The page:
Three broad views have begun to emerge. All of them highlight the importance of China undertaking the responsibilities that come with being a great power. They all agree that Afghanistan is a vital region on the Chinese frontiers and that bringing peace and stability to the war torn nation in Beijing’s vital interest.
The first view argues that Beijing should stop seeing Afghanistan as an exclusive problem of the United States and recognise it as a long-term challenge to China’s own security. It goes on to say that â€œChina possesses almost unlimited resources and capability to help stabilise the situation in Afghanistan and by providing substantive support, China can help the reconstruction of Afghanistan for the benefit of the Afghan people as well as its neighbours.â€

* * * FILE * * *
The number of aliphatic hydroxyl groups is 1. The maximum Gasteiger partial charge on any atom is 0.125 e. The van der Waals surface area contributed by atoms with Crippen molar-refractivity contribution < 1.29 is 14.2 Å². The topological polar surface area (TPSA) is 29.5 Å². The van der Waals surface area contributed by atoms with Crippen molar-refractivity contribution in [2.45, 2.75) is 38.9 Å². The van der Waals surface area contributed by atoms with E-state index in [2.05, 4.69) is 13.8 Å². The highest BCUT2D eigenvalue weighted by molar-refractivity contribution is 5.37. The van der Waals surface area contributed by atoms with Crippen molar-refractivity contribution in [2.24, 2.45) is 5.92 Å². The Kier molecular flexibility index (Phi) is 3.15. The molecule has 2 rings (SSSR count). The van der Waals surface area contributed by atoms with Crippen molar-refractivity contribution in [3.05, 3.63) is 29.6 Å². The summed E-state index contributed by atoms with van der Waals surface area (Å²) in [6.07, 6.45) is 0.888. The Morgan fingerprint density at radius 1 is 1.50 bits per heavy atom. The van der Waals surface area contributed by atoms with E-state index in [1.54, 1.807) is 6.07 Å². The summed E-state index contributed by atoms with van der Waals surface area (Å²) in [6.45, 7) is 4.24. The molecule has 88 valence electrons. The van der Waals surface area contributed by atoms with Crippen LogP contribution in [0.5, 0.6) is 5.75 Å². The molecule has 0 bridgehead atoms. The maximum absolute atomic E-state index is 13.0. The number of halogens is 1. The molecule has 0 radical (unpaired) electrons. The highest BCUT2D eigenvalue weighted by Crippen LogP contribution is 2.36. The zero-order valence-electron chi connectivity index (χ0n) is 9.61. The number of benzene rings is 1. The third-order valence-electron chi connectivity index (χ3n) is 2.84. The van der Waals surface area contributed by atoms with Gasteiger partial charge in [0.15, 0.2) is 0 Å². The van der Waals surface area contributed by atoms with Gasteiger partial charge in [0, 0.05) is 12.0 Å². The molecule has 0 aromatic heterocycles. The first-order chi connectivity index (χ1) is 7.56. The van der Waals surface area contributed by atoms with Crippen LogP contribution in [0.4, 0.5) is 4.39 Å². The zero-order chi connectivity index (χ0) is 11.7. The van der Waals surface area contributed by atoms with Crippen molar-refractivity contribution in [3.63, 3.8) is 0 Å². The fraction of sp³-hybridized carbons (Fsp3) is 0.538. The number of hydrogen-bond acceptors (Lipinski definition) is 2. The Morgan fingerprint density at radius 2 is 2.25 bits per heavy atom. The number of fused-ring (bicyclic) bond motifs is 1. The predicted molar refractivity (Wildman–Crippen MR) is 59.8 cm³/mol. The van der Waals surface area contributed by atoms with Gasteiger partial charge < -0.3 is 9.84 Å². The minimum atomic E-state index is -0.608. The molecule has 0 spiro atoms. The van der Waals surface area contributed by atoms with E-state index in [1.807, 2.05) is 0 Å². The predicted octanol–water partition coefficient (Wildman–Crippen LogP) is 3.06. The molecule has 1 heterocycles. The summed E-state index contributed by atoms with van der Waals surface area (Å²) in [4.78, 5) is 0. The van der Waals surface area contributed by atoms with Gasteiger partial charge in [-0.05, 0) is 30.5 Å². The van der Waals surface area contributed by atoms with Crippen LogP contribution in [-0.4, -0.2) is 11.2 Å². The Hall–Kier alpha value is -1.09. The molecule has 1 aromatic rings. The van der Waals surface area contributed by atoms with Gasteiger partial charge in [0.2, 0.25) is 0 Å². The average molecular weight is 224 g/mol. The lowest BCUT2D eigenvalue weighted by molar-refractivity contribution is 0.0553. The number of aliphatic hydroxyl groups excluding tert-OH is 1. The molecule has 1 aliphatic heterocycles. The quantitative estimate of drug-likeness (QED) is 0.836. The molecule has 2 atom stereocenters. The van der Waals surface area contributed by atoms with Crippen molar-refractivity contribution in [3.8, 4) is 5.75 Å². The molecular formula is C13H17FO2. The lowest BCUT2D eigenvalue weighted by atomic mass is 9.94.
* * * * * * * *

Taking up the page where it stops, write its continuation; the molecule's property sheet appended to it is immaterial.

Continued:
A second view is more cautions and points to the many negative consequences of a military involvement in Afghanistan. These include the prospect of Chinese homeland and its personnel and assets abroad becoming a target of Islamist radicalism and terrorism, as Beijing gets sucked into the Afghan quagmire.
It also underlines the possibility of the â€˜China threat’ theory gaining ground in the region and the world, and points to likely large scale casualties among the Chinese troops deployed in Afghanistan. It therefore argues that China should stick to â€œpurely diplomatic and humanitarianâ€ contributions to Afghan stability.
A third view underlines a middle path. It suggests sending Chinese police and paramilitary forces into Afghanistan rather than the army.
2010-01-03 08:05:18 UTC